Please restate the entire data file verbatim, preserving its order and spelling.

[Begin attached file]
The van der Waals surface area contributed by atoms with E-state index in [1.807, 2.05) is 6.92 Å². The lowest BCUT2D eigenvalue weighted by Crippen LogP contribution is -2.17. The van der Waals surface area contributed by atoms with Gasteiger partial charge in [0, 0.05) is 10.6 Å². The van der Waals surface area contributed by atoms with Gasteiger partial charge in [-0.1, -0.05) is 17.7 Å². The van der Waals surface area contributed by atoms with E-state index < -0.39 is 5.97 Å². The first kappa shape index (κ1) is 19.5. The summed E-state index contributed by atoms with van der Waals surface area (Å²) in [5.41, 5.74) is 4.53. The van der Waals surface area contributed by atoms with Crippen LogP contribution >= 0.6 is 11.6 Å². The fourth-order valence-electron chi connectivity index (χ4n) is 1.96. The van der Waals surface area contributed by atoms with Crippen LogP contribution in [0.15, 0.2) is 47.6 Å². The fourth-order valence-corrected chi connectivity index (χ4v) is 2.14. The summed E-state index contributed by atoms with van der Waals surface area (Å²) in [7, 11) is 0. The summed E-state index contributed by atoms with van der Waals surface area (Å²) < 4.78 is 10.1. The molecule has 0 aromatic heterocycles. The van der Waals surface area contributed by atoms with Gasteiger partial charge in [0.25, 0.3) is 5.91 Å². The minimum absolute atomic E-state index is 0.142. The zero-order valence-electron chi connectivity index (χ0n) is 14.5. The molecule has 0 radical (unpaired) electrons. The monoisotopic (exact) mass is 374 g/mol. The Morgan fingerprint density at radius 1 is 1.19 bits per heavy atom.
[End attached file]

The van der Waals surface area contributed by atoms with E-state index in [1.807, 2.05) is 6.92 Å². The lowest BCUT2D eigenvalue weighted by Crippen LogP contribution is -2.17. The van der Waals surface area contributed by atoms with Gasteiger partial charge in [0, 0.05) is 10.6 Å². The van der Waals surface area contributed by atoms with Gasteiger partial charge in [-0.1, -0.05) is 17.7 Å². The van der Waals surface area contributed by atoms with E-state index < -0.39 is 5.97 Å². The first kappa shape index (κ1) is 19.5. The summed E-state index contributed by atoms with van der Waals surface area (Å²) in [5.41, 5.74) is 4.53. The van der Waals surface area contributed by atoms with Crippen LogP contribution >= 0.6 is 11.6 Å². The fourth-order valence-electron chi connectivity index (χ4n) is 1.96. The van der Waals surface area contributed by atoms with Crippen LogP contribution in [0.15, 0.2) is 47.6 Å². The fourth-order valence-corrected chi connectivity index (χ4v) is 2.14. The summed E-state index contributed by atoms with van der Waals surface area (Å²) in [7, 11) is 0. The summed E-state index contributed by atoms with van der Waals surface area (Å²) < 4.78 is 10.1. The molecule has 0 aromatic heterocycles. The van der Waals surface area contributed by atoms with Gasteiger partial charge in [0.25, 0.3) is 5.91 Å². The minimum absolute atomic E-state index is 0.142. The zero-order valence-electron chi connectivity index (χ0n) is 14.5. The molecule has 0 radical (unpaired) electrons. The monoisotopic (exact) mass is 374 g/mol. The Morgan fingerprint density at radius 1 is 1.19 bits per heavy atom.